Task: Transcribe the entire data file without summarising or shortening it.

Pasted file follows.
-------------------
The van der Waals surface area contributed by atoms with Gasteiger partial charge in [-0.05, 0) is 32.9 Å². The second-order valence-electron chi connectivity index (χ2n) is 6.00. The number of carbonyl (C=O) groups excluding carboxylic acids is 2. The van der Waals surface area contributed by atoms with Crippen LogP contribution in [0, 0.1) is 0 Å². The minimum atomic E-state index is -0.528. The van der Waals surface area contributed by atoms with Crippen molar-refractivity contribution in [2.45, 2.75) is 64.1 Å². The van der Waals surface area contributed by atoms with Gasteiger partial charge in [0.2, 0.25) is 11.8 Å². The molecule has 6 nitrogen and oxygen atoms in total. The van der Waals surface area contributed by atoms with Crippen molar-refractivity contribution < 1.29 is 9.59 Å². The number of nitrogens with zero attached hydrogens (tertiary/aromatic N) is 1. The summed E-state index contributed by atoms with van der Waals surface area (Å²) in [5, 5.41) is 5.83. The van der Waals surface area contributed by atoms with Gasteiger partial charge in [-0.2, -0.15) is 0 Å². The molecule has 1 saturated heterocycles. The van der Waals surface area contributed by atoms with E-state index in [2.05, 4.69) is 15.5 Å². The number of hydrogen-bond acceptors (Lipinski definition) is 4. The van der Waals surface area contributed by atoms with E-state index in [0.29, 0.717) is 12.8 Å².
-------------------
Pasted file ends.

The van der Waals surface area contributed by atoms with Gasteiger partial charge in [-0.05, 0) is 32.9 Å². The second-order valence-electron chi connectivity index (χ2n) is 6.00. The number of carbonyl (C=O) groups excluding carboxylic acids is 2. The van der Waals surface area contributed by atoms with Crippen LogP contribution in [0, 0.1) is 0 Å². The minimum atomic E-state index is -0.528. The van der Waals surface area contributed by atoms with Crippen molar-refractivity contribution in [2.45, 2.75) is 64.1 Å². The van der Waals surface area contributed by atoms with Gasteiger partial charge in [0.2, 0.25) is 11.8 Å². The molecule has 6 nitrogen and oxygen atoms in total. The van der Waals surface area contributed by atoms with Crippen molar-refractivity contribution < 1.29 is 9.59 Å². The number of nitrogens with zero attached hydrogens (tertiary/aromatic N) is 1. The summed E-state index contributed by atoms with van der Waals surface area (Å²) in [5, 5.41) is 5.83. The van der Waals surface area contributed by atoms with Gasteiger partial charge in [-0.2, -0.15) is 0 Å². The molecule has 1 saturated heterocycles. The van der Waals surface area contributed by atoms with E-state index in [2.05, 4.69) is 15.5 Å². The number of hydrogen-bond acceptors (Lipinski definition) is 4. The van der Waals surface area contributed by atoms with E-state index in [0.29, 0.717) is 12.8 Å².